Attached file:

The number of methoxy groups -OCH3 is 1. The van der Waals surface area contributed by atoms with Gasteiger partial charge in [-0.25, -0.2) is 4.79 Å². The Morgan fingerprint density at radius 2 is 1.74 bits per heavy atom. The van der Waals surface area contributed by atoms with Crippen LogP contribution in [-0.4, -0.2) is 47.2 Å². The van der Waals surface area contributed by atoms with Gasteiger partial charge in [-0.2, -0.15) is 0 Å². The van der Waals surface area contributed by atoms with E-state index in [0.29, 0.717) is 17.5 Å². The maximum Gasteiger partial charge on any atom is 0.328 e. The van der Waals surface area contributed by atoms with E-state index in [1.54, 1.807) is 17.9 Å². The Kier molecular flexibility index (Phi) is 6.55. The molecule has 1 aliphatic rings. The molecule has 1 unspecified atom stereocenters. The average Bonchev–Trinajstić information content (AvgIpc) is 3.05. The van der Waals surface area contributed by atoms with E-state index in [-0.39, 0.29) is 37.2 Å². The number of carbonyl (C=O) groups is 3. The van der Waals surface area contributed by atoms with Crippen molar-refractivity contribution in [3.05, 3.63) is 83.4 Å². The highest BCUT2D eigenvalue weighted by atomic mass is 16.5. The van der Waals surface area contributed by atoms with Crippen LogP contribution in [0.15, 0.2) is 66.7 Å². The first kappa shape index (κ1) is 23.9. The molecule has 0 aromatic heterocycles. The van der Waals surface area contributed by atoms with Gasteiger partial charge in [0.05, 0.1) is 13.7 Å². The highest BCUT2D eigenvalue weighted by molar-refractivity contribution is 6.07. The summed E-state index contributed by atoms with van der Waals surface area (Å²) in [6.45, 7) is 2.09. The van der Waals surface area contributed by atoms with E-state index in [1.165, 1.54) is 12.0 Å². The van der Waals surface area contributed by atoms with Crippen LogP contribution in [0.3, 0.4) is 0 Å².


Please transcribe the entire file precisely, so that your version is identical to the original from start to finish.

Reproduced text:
The number of methoxy groups -OCH3 is 1. The van der Waals surface area contributed by atoms with Gasteiger partial charge in [-0.25, -0.2) is 4.79 Å². The Morgan fingerprint density at radius 2 is 1.74 bits per heavy atom. The van der Waals surface area contributed by atoms with Crippen LogP contribution in [-0.4, -0.2) is 47.2 Å². The van der Waals surface area contributed by atoms with Gasteiger partial charge in [-0.2, -0.15) is 0 Å². The van der Waals surface area contributed by atoms with E-state index in [0.29, 0.717) is 17.5 Å². The maximum Gasteiger partial charge on any atom is 0.328 e. The van der Waals surface area contributed by atoms with E-state index in [1.54, 1.807) is 17.9 Å². The Kier molecular flexibility index (Phi) is 6.55. The molecule has 1 aliphatic rings. The molecule has 1 unspecified atom stereocenters. The average Bonchev–Trinajstić information content (AvgIpc) is 3.05. The van der Waals surface area contributed by atoms with E-state index in [-0.39, 0.29) is 37.2 Å². The number of carbonyl (C=O) groups is 3. The van der Waals surface area contributed by atoms with Crippen molar-refractivity contribution in [3.05, 3.63) is 83.4 Å². The highest BCUT2D eigenvalue weighted by atomic mass is 16.5. The van der Waals surface area contributed by atoms with Crippen LogP contribution in [0.15, 0.2) is 66.7 Å². The first kappa shape index (κ1) is 23.9. The molecule has 0 aromatic heterocycles. The van der Waals surface area contributed by atoms with Gasteiger partial charge in [0.05, 0.1) is 13.7 Å². The highest BCUT2D eigenvalue weighted by molar-refractivity contribution is 6.07. The summed E-state index contributed by atoms with van der Waals surface area (Å²) in [6.45, 7) is 2.09. The van der Waals surface area contributed by atoms with E-state index in [1.165, 1.54) is 12.0 Å². The van der Waals surface area contributed by atoms with Crippen LogP contribution in [0.3, 0.4) is 0 Å².